Despite it all, I was in relatively good spirits throughout the experience. “We’re not going to need axes to chop down that tree- a bucket will do nicely,” I joked. No response. Maybe it was the humidity, maybe it was the timing. Later it came time to name the small lake we had created with our buckets. “Sad Noah’s tears?” Also no response. Maybe I’m not as funny as I like to think I am. Whatever, that isn’t why we’re here.
Eventually the buckets, squeegees, and brooms did their job. I set mine down and walked off the pitch, cleaning my feet as best as I could before walking back to Fowling, leaving BeyondTheFail behind at Keyworth. I met MentalAbsence at Fowling, folded some hymnals, and headed out to march. But it seemed that 4:51’s effects on reality hadn’t lifted yet. We only marched once per match, after all. You couldn’t get more than one speech from Sarge in the same match; fate itself intervened to make him late. We sang Dirty Old Town twice instead; afterwards, there was nothing fate could do to stop us from taking the rest of that second march. And then finally, the clock resumed. The moment between 4:51 and 4:52 was the longest a second had ever taken in my life; the fight had taken several days, but we had conquered that lightning storm after all, in our own way.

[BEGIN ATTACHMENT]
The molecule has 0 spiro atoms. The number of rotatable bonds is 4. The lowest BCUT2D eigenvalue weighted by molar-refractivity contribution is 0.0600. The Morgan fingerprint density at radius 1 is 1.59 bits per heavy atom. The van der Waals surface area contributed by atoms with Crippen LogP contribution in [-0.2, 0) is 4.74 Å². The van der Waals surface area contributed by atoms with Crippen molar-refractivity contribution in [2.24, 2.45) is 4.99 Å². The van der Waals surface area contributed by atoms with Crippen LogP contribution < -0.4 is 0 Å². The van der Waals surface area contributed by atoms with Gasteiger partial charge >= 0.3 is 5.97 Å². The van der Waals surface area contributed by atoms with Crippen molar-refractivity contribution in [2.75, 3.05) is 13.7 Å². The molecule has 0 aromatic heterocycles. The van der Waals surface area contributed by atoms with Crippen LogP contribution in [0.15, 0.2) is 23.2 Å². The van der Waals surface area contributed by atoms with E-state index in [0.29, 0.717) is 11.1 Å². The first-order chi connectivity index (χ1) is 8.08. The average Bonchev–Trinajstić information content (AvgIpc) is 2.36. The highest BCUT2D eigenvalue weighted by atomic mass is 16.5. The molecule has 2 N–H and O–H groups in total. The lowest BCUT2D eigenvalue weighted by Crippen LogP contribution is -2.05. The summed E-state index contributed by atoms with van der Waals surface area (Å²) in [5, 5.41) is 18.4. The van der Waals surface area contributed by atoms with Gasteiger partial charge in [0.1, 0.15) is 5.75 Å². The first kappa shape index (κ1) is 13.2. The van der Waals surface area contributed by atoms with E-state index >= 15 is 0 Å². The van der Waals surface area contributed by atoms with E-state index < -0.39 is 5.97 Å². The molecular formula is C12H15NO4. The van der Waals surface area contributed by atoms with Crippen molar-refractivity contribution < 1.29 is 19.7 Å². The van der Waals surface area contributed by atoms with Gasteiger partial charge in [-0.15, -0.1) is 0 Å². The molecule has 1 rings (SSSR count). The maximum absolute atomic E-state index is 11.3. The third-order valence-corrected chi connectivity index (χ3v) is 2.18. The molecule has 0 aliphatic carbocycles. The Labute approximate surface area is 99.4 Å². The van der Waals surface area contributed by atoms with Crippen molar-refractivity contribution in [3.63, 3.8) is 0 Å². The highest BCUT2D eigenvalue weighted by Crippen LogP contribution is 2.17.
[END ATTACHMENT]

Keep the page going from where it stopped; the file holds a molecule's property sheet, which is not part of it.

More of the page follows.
In the end the oak tree lived another day- buckets wouldn’t knock it down. After the match, you could feel how tired every player and supporter was, the weekend-long ordeal having demanded our full energy just to see the match to completion at all.
It was the first time I had watched City lose a game. And yet on some level, I’d never felt so victorious in my life.